Leader Blues

Saturday, November 01, 2008

TOP STORY > > Turnout at torrid pace

By RICK KRON
Leader staff writer

By Thursday night Pulaski County had already set a record for early voters with more than 52,000 votes in, breaking the previous record by about 500 votes—and early voting continues through Monday.

“By the time early voting ends we expect 40 to 45 percent of the county voters to have voted,” said Pulaski County Clerk Pat O’Brien.

In the 2004 General Election early voting period, 51,621 ballots were cast, according to the Pulaski County Election Commission. “We could hit 70,000 this year,” O’Brien said.

As of 6 p.m. Friday, 62,955 voters had cast early ballots and the county had also received 5,009 absentee ballots for a total of 67,964 votes.

At the Jack Evans Senior Center in Sherwood, 5,396 votes were cast through Thursday and with Friday’s unofficial numbers, the total is close to 6,000.

At city hall in Jacksonville, 4,296 votes had been cast through Thursday evening, and Friday’s unofficial totals push that past 4,700.

“Voting is taking one to two hours at most of the polling places,” O’Brien said, and even though lines have been long, the county hasn’t seen any major voting problems. “We’ve had small things like a few paper jams, but that’s it,” O’Brien said.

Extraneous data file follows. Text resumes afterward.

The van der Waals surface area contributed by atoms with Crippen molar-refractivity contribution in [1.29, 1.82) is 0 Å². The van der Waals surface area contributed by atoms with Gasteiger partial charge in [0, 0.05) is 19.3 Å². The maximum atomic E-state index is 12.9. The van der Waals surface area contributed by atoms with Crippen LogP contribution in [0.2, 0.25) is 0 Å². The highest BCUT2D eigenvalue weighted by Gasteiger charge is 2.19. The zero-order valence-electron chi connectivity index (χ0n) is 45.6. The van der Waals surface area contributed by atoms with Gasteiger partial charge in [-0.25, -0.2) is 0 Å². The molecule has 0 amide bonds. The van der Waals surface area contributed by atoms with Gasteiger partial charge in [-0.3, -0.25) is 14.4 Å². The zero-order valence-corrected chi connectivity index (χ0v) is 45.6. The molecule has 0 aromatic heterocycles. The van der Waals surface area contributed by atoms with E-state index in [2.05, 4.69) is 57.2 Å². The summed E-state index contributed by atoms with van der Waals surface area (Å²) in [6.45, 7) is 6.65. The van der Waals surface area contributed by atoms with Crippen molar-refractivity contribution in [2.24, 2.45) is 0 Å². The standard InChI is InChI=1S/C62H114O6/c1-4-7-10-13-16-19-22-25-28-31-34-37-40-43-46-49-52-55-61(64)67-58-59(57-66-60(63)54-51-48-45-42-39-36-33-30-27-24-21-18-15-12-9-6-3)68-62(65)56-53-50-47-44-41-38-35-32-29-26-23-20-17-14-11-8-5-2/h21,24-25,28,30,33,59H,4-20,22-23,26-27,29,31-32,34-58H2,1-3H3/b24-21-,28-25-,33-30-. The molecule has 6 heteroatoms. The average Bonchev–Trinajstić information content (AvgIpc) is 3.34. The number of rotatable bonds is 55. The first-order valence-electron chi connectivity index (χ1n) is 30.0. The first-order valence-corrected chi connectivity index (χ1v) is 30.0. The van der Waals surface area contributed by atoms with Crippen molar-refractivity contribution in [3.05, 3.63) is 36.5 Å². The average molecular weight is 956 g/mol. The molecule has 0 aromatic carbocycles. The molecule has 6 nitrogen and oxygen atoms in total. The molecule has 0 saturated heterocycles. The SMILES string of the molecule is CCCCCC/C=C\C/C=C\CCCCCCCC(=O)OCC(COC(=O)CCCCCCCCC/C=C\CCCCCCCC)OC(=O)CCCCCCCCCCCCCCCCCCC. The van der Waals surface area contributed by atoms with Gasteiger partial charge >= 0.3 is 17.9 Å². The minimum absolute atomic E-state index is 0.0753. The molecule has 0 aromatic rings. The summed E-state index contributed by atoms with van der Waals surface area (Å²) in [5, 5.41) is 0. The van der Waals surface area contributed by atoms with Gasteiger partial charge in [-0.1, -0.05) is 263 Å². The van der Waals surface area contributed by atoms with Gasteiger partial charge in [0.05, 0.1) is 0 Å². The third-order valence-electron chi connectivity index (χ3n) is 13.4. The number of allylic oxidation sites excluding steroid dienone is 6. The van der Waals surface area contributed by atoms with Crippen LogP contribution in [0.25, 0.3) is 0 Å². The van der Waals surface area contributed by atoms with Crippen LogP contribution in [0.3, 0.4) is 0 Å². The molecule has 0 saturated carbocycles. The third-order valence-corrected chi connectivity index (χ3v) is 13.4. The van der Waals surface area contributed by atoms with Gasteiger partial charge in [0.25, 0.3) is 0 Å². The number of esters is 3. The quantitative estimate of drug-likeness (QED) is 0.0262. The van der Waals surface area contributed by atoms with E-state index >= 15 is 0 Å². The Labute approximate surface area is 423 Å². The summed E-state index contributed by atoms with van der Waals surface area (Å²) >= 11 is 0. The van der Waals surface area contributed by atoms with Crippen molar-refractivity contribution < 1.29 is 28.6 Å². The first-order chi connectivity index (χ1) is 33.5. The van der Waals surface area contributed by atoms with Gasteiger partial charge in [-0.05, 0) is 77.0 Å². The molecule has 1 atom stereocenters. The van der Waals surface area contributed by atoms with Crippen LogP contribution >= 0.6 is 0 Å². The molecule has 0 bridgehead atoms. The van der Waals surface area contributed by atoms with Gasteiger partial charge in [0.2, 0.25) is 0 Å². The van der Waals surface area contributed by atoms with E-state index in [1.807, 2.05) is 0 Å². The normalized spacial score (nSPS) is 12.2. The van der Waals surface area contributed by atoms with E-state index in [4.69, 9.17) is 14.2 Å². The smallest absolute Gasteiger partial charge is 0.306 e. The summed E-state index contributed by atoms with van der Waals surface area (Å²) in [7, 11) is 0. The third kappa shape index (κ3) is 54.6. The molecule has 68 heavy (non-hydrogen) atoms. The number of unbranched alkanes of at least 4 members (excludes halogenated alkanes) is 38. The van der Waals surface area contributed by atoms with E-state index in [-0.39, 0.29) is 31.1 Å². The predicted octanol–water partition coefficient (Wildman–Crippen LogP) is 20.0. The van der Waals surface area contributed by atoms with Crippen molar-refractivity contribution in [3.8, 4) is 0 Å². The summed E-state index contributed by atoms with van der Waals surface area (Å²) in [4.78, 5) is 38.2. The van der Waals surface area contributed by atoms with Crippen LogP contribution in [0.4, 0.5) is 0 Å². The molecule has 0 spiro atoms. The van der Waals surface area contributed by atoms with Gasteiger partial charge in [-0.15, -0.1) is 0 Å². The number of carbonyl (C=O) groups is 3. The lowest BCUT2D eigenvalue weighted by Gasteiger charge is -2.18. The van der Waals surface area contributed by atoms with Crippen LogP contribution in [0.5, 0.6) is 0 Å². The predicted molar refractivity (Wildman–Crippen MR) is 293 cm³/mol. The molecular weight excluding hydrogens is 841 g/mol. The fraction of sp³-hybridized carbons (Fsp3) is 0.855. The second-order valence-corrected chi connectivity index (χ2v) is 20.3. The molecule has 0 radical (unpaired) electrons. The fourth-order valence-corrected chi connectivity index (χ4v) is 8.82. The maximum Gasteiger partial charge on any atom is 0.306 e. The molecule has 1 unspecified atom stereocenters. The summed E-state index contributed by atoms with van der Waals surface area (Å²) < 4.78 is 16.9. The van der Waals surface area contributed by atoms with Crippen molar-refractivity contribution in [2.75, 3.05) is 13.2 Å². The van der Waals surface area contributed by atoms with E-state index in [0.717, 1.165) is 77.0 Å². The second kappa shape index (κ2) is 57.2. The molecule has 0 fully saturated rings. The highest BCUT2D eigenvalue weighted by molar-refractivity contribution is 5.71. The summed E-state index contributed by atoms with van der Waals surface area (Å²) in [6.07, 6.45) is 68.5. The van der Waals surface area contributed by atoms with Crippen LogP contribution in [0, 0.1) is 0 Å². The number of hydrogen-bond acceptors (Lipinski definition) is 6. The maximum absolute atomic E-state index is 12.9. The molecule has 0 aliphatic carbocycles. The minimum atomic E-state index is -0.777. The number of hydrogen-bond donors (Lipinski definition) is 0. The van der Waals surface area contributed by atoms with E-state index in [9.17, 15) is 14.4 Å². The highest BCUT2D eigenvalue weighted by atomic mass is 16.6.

In Lonoke County, which has about 34,000 registered voters, about 3,500, a little more than one-tenth, had already voted at noon on Tuesday. By Thursday that number had grown to 8,275, breaking down to 5,682 cast in Cabot and 2,593 in Lonoke.

The same was true in White County, which has about 46,000 registered voters. By noon Tuesday, 4,873 had voted, and by Thursday afternoon that number was at 7,515.

Officials there said 700 or more votes have been cast every day since the early voting started Oct. 20 but they expect more today when college students are home for the weekend and on Monday, when the procrastinators realize they have only one day left to take advantage of early voting.

Kent Walker, chairman of the Pulaski County Election Commission, said, “The interest level in early voting is unprecedented, both here and statewide. We are voting over 600 an hour countywide.”

Early voting continues at all satellite locations through 4 p.m. today, and then from 8 to 5 p.m. at the Pulaski County Regional Building in Little Rock and the court houses in Lonoke and Searcy for Lonoke and White counties.

Having so many people early vote, O’Brien said, would take some of the pressure of poll workers and machinery on Tuesday.

Even though Tuesday’s crowd may be smaller, O’Brien still recommends voters to cast their ballots mid morning or just right after lunch. “That way voters will avoid the after work rush,” he said.